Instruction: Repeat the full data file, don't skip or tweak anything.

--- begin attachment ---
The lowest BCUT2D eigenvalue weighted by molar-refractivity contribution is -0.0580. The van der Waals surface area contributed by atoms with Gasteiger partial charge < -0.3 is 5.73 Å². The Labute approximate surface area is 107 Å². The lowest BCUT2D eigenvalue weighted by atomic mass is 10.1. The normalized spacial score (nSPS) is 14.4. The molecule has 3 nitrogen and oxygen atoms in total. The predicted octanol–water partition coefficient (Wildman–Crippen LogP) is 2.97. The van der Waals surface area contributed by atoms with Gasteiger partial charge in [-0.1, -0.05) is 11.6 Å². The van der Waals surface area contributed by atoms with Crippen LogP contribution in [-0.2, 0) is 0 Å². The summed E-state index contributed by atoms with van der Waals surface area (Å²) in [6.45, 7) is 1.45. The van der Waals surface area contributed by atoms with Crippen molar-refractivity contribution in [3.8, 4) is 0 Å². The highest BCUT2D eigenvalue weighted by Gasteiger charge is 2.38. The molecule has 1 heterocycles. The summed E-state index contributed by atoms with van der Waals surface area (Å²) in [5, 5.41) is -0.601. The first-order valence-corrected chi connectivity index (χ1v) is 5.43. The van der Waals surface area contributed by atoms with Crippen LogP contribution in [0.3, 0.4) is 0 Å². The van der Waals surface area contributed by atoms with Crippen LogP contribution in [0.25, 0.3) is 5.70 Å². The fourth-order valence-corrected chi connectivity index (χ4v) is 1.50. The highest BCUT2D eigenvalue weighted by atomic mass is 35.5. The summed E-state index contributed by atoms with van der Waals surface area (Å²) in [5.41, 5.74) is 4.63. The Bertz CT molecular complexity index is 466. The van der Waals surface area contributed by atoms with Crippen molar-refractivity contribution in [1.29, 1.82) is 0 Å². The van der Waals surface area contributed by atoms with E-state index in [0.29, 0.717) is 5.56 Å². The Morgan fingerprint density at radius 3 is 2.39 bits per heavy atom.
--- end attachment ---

The lowest BCUT2D eigenvalue weighted by molar-refractivity contribution is -0.0580. The van der Waals surface area contributed by atoms with Gasteiger partial charge < -0.3 is 5.73 Å². The Labute approximate surface area is 107 Å². The lowest BCUT2D eigenvalue weighted by atomic mass is 10.1. The normalized spacial score (nSPS) is 14.4. The molecule has 3 nitrogen and oxygen atoms in total. The predicted octanol–water partition coefficient (Wildman–Crippen LogP) is 2.97. The van der Waals surface area contributed by atoms with Gasteiger partial charge in [-0.1, -0.05) is 11.6 Å². The van der Waals surface area contributed by atoms with Crippen LogP contribution in [-0.2, 0) is 0 Å². The summed E-state index contributed by atoms with van der Waals surface area (Å²) in [6.45, 7) is 1.45. The van der Waals surface area contributed by atoms with Crippen molar-refractivity contribution in [3.8, 4) is 0 Å². The highest BCUT2D eigenvalue weighted by Gasteiger charge is 2.38. The molecule has 1 heterocycles. The summed E-state index contributed by atoms with van der Waals surface area (Å²) in [5, 5.41) is -0.601. The first-order valence-corrected chi connectivity index (χ1v) is 5.43. The van der Waals surface area contributed by atoms with Crippen LogP contribution in [0.3, 0.4) is 0 Å². The van der Waals surface area contributed by atoms with Crippen LogP contribution in [0.25, 0.3) is 5.70 Å². The fourth-order valence-corrected chi connectivity index (χ4v) is 1.50. The highest BCUT2D eigenvalue weighted by atomic mass is 35.5. The summed E-state index contributed by atoms with van der Waals surface area (Å²) in [5.41, 5.74) is 4.63. The Bertz CT molecular complexity index is 466. The van der Waals surface area contributed by atoms with Crippen molar-refractivity contribution in [1.29, 1.82) is 0 Å². The van der Waals surface area contributed by atoms with E-state index in [0.29, 0.717) is 5.56 Å². The Morgan fingerprint density at radius 3 is 2.39 bits per heavy atom.